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Business Information Landscape

Scholarly vs Popular Sources

  Scholarly Popular
Authors: Experts such as academics, researchers and scientists Generalists, including bloggers, staff writers, and journalists; not always attributed
Examples: Academy of Management Journal, American Psychologist,  Gender and Society, books from presses such as Wiley and Sage Wikipedia,,,, bestselling books; books from popular publishers like Penguin and Random House
Focus: Specific and in-depth Broad overviews
Language: Dense; uses academic jargon Easier to read; defines specialized terms
Format: Almost always include: abstracts, literature reviews, methodologies, results, and conclusions Varies
Citations: Include bibliographies, citations, and footnotes that follow a particular academic style guide No formal citations included; may or may not informally attribute sources in text 
Before publication: Evaluated by peers (other scholars)  Edited by in-house editors or not edited at all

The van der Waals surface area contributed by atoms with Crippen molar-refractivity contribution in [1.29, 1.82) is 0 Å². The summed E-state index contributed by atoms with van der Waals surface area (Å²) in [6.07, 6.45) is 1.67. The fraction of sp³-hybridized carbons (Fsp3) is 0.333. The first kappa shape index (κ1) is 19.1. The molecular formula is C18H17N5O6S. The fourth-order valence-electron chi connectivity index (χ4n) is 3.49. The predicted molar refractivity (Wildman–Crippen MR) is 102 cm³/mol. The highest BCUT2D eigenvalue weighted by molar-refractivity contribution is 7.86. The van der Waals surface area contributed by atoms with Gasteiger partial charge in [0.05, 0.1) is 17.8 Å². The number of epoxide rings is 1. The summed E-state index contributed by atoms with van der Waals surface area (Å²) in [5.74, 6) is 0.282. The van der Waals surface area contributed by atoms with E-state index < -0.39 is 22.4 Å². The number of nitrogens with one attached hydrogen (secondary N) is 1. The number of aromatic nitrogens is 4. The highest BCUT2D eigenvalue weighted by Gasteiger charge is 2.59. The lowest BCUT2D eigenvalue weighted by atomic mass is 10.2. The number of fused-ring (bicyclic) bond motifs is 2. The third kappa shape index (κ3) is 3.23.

Audience: Specialists in the subject area: students, professors and the author's peers General readers; shouldn't require any special background
Design: Mostly text, with some tables and charts; very little photography; no advertising Glossy images, attractive design; photo illustrations and advertising are more common
Purpose: Communicating research findings; education;  Entertainment; news

Grey Literature refers to "reports, conference proceedings, preprints, working papers, theses, dissertations, personal communications, technical notes" and other ephemeral scientific sources, often published by government, business or academic organizations*. This kind of literature can be key for emerging research and alternative perspectives. 

Government Publications are a subset of grey literature, and can be important sources for state, federal, and international perspectives on official government proceedings of all kinds. Find these by using an Advanced Google Scholar Search or the Australian Government Web Archive

‚ÄčTrade Literature refers to magasines, websites, newsletters and other sources aimed at professionals in a particular field. These sources will often report news and trends in the field, reviews of products related to the industry at hand, interviews with leaders in the field, as well as job listings and advertisements. Use QUT Library QuickFind or a library database & limit results to trade magazines.  Examples are HRMagazine, Workforce, Strategic HR Review

Subjects: Business / Advertising, marketing and public relations, Business / International business
Tags: international business strategy